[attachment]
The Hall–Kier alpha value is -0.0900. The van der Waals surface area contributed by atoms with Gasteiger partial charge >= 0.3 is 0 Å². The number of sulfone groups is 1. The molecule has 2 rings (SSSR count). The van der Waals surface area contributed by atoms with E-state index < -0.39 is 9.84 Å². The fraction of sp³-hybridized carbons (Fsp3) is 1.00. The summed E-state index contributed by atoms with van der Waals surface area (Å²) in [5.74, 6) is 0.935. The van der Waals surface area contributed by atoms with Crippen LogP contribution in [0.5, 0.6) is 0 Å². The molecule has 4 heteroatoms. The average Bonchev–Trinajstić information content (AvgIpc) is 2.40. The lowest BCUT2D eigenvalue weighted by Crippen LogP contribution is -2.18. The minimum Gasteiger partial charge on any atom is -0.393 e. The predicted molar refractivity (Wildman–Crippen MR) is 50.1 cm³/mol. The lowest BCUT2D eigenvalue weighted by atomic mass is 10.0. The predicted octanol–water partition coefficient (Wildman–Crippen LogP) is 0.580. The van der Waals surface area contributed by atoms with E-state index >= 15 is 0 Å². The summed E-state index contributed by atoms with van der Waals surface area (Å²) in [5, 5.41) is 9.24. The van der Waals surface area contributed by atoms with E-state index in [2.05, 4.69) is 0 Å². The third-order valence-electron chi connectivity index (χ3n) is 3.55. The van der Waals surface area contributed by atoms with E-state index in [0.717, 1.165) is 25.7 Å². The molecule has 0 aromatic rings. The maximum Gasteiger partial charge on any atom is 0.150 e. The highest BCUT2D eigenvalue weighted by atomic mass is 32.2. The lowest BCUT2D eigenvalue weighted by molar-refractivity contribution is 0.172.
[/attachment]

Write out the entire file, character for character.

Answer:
The Hall–Kier alpha value is -0.0900. The van der Waals surface area contributed by atoms with Gasteiger partial charge >= 0.3 is 0 Å². The number of sulfone groups is 1. The molecule has 2 rings (SSSR count). The van der Waals surface area contributed by atoms with E-state index < -0.39 is 9.84 Å². The fraction of sp³-hybridized carbons (Fsp3) is 1.00. The summed E-state index contributed by atoms with van der Waals surface area (Å²) in [5.74, 6) is 0.935. The van der Waals surface area contributed by atoms with Crippen LogP contribution in [0.5, 0.6) is 0 Å². The molecule has 4 heteroatoms. The average Bonchev–Trinajstić information content (AvgIpc) is 2.40. The lowest BCUT2D eigenvalue weighted by Crippen LogP contribution is -2.18. The minimum Gasteiger partial charge on any atom is -0.393 e. The predicted molar refractivity (Wildman–Crippen MR) is 50.1 cm³/mol. The lowest BCUT2D eigenvalue weighted by atomic mass is 10.0. The predicted octanol–water partition coefficient (Wildman–Crippen LogP) is 0.580. The van der Waals surface area contributed by atoms with E-state index >= 15 is 0 Å². The summed E-state index contributed by atoms with van der Waals surface area (Å²) in [5, 5.41) is 9.24. The van der Waals surface area contributed by atoms with E-state index in [2.05, 4.69) is 0 Å². The third-order valence-electron chi connectivity index (χ3n) is 3.55. The van der Waals surface area contributed by atoms with E-state index in [0.717, 1.165) is 25.7 Å². The molecule has 0 aromatic rings. The maximum Gasteiger partial charge on any atom is 0.150 e. The highest BCUT2D eigenvalue weighted by atomic mass is 32.2. The lowest BCUT2D eigenvalue weighted by molar-refractivity contribution is 0.172.